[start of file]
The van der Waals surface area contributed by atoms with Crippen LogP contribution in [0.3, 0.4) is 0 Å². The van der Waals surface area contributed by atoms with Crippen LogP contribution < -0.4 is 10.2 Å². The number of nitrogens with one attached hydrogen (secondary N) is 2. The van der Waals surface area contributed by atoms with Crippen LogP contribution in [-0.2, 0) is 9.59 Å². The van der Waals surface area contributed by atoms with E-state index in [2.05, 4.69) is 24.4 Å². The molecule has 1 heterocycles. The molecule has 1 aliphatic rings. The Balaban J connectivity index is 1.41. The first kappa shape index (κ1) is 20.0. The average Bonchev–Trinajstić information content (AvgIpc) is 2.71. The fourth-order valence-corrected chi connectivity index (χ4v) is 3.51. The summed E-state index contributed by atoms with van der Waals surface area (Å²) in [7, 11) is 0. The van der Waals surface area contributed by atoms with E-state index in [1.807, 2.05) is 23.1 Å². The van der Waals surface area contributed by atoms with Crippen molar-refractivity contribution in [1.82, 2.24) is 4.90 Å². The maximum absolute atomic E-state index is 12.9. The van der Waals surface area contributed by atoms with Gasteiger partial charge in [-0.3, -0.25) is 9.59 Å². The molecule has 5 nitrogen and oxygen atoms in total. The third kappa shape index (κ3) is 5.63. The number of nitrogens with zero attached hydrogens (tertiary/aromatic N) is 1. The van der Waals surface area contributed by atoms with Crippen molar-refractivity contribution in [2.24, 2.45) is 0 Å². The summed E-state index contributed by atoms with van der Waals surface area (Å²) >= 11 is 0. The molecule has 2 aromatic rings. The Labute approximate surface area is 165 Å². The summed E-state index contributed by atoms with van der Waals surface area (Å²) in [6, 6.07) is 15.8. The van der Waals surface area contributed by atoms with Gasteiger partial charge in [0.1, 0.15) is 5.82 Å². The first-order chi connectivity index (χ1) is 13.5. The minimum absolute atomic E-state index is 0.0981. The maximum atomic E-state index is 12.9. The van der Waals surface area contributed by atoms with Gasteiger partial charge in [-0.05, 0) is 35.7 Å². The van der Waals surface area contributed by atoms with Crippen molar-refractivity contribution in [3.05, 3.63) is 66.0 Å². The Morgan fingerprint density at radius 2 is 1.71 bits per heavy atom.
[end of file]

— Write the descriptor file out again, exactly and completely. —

The van der Waals surface area contributed by atoms with Crippen LogP contribution in [0.3, 0.4) is 0 Å². The van der Waals surface area contributed by atoms with Crippen LogP contribution < -0.4 is 10.2 Å². The number of nitrogens with one attached hydrogen (secondary N) is 2. The van der Waals surface area contributed by atoms with Crippen LogP contribution in [-0.2, 0) is 9.59 Å². The van der Waals surface area contributed by atoms with E-state index in [2.05, 4.69) is 24.4 Å². The molecule has 1 heterocycles. The molecule has 1 aliphatic rings. The Balaban J connectivity index is 1.41. The first kappa shape index (κ1) is 20.0. The average Bonchev–Trinajstić information content (AvgIpc) is 2.71. The fourth-order valence-corrected chi connectivity index (χ4v) is 3.51. The summed E-state index contributed by atoms with van der Waals surface area (Å²) in [7, 11) is 0. The van der Waals surface area contributed by atoms with E-state index in [1.807, 2.05) is 23.1 Å². The van der Waals surface area contributed by atoms with Crippen molar-refractivity contribution in [1.82, 2.24) is 4.90 Å². The maximum absolute atomic E-state index is 12.9. The van der Waals surface area contributed by atoms with Gasteiger partial charge in [-0.3, -0.25) is 9.59 Å². The molecule has 5 nitrogen and oxygen atoms in total. The third kappa shape index (κ3) is 5.63. The number of nitrogens with zero attached hydrogens (tertiary/aromatic N) is 1. The van der Waals surface area contributed by atoms with Crippen molar-refractivity contribution in [2.24, 2.45) is 0 Å². The summed E-state index contributed by atoms with van der Waals surface area (Å²) >= 11 is 0. The molecule has 2 aromatic rings. The Labute approximate surface area is 165 Å². The summed E-state index contributed by atoms with van der Waals surface area (Å²) in [6, 6.07) is 15.8. The van der Waals surface area contributed by atoms with Gasteiger partial charge in [0.1, 0.15) is 5.82 Å². The first-order chi connectivity index (χ1) is 13.5. The minimum absolute atomic E-state index is 0.0981. The maximum atomic E-state index is 12.9. The van der Waals surface area contributed by atoms with Gasteiger partial charge in [-0.05, 0) is 35.7 Å². The van der Waals surface area contributed by atoms with Crippen molar-refractivity contribution in [3.05, 3.63) is 66.0 Å². The Morgan fingerprint density at radius 2 is 1.71 bits per heavy atom.